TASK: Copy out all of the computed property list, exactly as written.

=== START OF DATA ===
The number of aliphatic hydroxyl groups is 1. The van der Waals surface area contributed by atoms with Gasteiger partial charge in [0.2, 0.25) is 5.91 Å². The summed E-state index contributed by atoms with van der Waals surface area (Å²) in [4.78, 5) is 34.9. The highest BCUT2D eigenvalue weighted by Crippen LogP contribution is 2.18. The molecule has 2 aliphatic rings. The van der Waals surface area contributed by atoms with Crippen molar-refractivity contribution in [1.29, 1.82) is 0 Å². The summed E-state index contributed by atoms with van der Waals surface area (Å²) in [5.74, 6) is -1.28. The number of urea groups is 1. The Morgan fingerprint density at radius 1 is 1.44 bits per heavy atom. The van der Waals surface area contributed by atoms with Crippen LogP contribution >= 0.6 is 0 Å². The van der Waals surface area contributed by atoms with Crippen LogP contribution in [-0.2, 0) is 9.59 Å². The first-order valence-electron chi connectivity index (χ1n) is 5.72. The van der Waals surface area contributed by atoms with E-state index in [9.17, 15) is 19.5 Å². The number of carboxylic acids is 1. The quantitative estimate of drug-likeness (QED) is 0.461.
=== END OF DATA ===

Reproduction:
The number of aliphatic hydroxyl groups is 1. The van der Waals surface area contributed by atoms with Gasteiger partial charge in [0.2, 0.25) is 5.91 Å². The summed E-state index contributed by atoms with van der Waals surface area (Å²) in [4.78, 5) is 34.9. The highest BCUT2D eigenvalue weighted by Crippen LogP contribution is 2.18. The molecule has 2 aliphatic rings. The van der Waals surface area contributed by atoms with Crippen molar-refractivity contribution in [1.29, 1.82) is 0 Å². The summed E-state index contributed by atoms with van der Waals surface area (Å²) in [5.74, 6) is -1.28. The number of urea groups is 1. The Morgan fingerprint density at radius 1 is 1.44 bits per heavy atom. The van der Waals surface area contributed by atoms with Crippen LogP contribution >= 0.6 is 0 Å². The van der Waals surface area contributed by atoms with Crippen LogP contribution in [-0.2, 0) is 9.59 Å². The first-order valence-electron chi connectivity index (χ1n) is 5.72. The van der Waals surface area contributed by atoms with E-state index in [9.17, 15) is 19.5 Å². The number of carboxylic acids is 1. The quantitative estimate of drug-likeness (QED) is 0.461.